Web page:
This article addresses the high rate of addiction among professionals and outlines successful treatment for licensed professionals. Source documents include the American Society of Addiction Medicine (ASAM) Principles of Addiction Medicine Textbook and the American Society of Addiction Medicine overview article published in April of 2011.
Drug and alcohol problems are common within our society, and we are not the first to have such problems. The great Physicians Hippocrates and Galen in Greek and Roman societies wrote of the symptoms and damage caused by substances. Indian and Chinese Physicians were describing similar problems long before Greece and then Rome emerged as civilizations. Our own history records a significant morphine problem after our civil war in the mid-1860’s, and by the early 1900s we had even more significant problems with over-the-counter heroin and cocaine. We were sufficiently concerned as a society to pass the Harrison Act in 1916. This act placed a Physician with prescribing authority in between the consumer and the provider of addictive and dangerous substances. We were also sufficiently concerned with a nationwide alcohol problem to pass the 18th amendment to our constitution (prohibition) in 1918. We then repealed it in 1933 after we discovered a number of unintended consequences and decided to live with the damage caused by alcohol as opposed to damage caused by the consequences. Addiction problems are widespread, they know no social boundaries, and they include a high cost to society and high mortality rates. There is no quick recovery from an addiction problem. Such problems follow a chronic disease model requiring lifelong management and monitoring.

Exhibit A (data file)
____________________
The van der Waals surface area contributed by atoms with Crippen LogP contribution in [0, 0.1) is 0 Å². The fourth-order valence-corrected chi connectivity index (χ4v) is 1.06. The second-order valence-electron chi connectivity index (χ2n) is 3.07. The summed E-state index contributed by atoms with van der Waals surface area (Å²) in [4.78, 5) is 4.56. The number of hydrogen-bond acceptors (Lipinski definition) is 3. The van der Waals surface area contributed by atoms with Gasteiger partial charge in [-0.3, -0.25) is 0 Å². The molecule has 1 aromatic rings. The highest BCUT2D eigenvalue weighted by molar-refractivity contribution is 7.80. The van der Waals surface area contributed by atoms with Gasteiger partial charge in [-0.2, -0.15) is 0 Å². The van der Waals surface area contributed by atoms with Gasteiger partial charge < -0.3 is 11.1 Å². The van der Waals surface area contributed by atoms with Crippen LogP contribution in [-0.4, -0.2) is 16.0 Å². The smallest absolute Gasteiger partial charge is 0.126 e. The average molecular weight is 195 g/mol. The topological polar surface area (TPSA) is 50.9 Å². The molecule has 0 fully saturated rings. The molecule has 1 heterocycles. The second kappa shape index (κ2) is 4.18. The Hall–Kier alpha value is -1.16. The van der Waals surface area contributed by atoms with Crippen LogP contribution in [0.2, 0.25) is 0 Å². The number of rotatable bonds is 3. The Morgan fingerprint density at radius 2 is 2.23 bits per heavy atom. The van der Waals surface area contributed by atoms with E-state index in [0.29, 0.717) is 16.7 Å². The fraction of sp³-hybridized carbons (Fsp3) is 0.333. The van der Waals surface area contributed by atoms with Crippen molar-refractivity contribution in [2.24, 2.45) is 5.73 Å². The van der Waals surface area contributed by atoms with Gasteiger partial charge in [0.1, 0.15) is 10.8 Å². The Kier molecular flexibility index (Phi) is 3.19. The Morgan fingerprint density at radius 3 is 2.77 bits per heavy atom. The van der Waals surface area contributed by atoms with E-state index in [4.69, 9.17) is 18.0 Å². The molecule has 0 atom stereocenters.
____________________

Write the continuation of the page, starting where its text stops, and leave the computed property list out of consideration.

All addictive substances affect and stimulate a very primitive part of the brain called the limbic system. This area lies just above the spinal cord and controls survival mechanisms such as thirst, hunger, and fear. Adjacent areas control the fight or flight mechanism and reward mechanisms. This area of the brain is present in all animals and necessary for survival. Addictive substances convince this area of the brain that it must have more of the drug in question as a matter of survival. Addictive substances also simultaneously shut down the higher areas of the brain that control judgment, executive function, and a sense of right and wrong. The main neurotransmitter involved in all addictive substances is dopamine, and this is also the main neurotransmitter involved in schizophrenia. All addictive substances increase the secretion of dopamine in the brain, and an excess of dopamine is well known as an important factor in schizophrenia. All antipsychotics decrease the level of dopamine available to the brain. It should therefore come as no surprise that addictive behavior can look a lot like schizophrenia with attendant poor judgment, paranoia, and impaired reality testing. It should also come as no surprise that addictive substances can cause some very intelligent people to do some very stupid and dangerous things.